My First Time Shooting Rollei Superpan 200

Not really a review of Superpan 200, rather, some initial impressions.


sonny rosenberg

2/12/20232 min read

I've somewhat given up on my search for an ISO 100 film that I love, although I recall liking both T-max 100 and Acros 100 (can you even buy that anymore?), I'll retry them both soon I think. It seems like all the higher, or at least not slower films pale in comparison to my favorite very slow films. Maybe that's just the physics of it and I need to get over it, but not yet.

The other day I stumbled on some images taken with Rollei Superpan 200 and they looked quite good. Not super contrasty, but contrasty enough. I thought I could use filters to increase the contrast as necessary and that maybe sans filters it would be a good film for those overcast days that we seem to be getting a lot these days? As I understand it Superpan is a descendant of Agfa Scala 200 and is actually Agfa Aviphot 200 an aerial surveilance film. I definitely have an affinity for several of the Agfa films (RPX-25 is among my favorite films. I think it's an Afga film?) so I thought it might be worth a try.

Yesterday I had a doctor appointment on the south end of town and it was an unusually sunny and pleasant day, especially for the way this winter has been going. I loaded the Leica Ic with one of the rolls of Superpan that had just arrived and put on the Voigtlander (Cosina) Color Skopar 21mm lens with and orange No.21 (2 stop) filter. There was enough light on that day that shooting at the equivalent of ISO 50 would be a piece of cake.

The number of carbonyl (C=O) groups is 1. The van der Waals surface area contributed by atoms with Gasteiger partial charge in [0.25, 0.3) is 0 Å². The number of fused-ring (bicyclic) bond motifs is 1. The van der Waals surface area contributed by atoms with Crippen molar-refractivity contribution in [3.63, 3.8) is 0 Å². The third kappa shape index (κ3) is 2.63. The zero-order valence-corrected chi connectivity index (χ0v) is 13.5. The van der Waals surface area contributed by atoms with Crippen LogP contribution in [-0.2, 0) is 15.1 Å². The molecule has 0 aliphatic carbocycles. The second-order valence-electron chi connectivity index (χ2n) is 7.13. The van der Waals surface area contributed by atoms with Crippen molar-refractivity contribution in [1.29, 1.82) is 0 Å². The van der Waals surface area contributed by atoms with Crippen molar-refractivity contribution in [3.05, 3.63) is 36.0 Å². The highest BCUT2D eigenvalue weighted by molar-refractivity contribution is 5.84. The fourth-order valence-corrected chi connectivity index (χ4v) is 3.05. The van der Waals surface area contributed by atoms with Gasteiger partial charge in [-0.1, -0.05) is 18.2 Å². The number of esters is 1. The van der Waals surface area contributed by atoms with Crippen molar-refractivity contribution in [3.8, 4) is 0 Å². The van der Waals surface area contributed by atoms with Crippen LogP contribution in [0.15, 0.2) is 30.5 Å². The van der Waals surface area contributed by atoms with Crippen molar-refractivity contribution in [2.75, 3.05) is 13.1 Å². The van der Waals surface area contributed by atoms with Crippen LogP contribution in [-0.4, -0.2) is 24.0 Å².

Below are the shots from my trip back and forth to the doc. I have another few shots that are much lower contrast, wherein I used a yellow filter on a cloudy day. This film is too new to me for me to have much of an opinion on it. My initial impression though is quite positive. It's not near grainless as my favored low speed films are, but the grain has a really even, to my eyes, quite pretty quality. It's certainly not the sharpest film in the world either, but it's sharp enough so that it's lack of acuity doesn't detract from the images (or so it seems to me). The exposure lattitude seems decent and the contrast (with filter) is also quite good. I processed this roll in Adox FX-39 for 13 minutes, but the next roll I'll process in Kompostinol, that's a developer that T-max at least certainly doesn't get along with. Oh, one thing that's a nice bonus about this film is that it lies dead flat for scanning. A pleasant plus!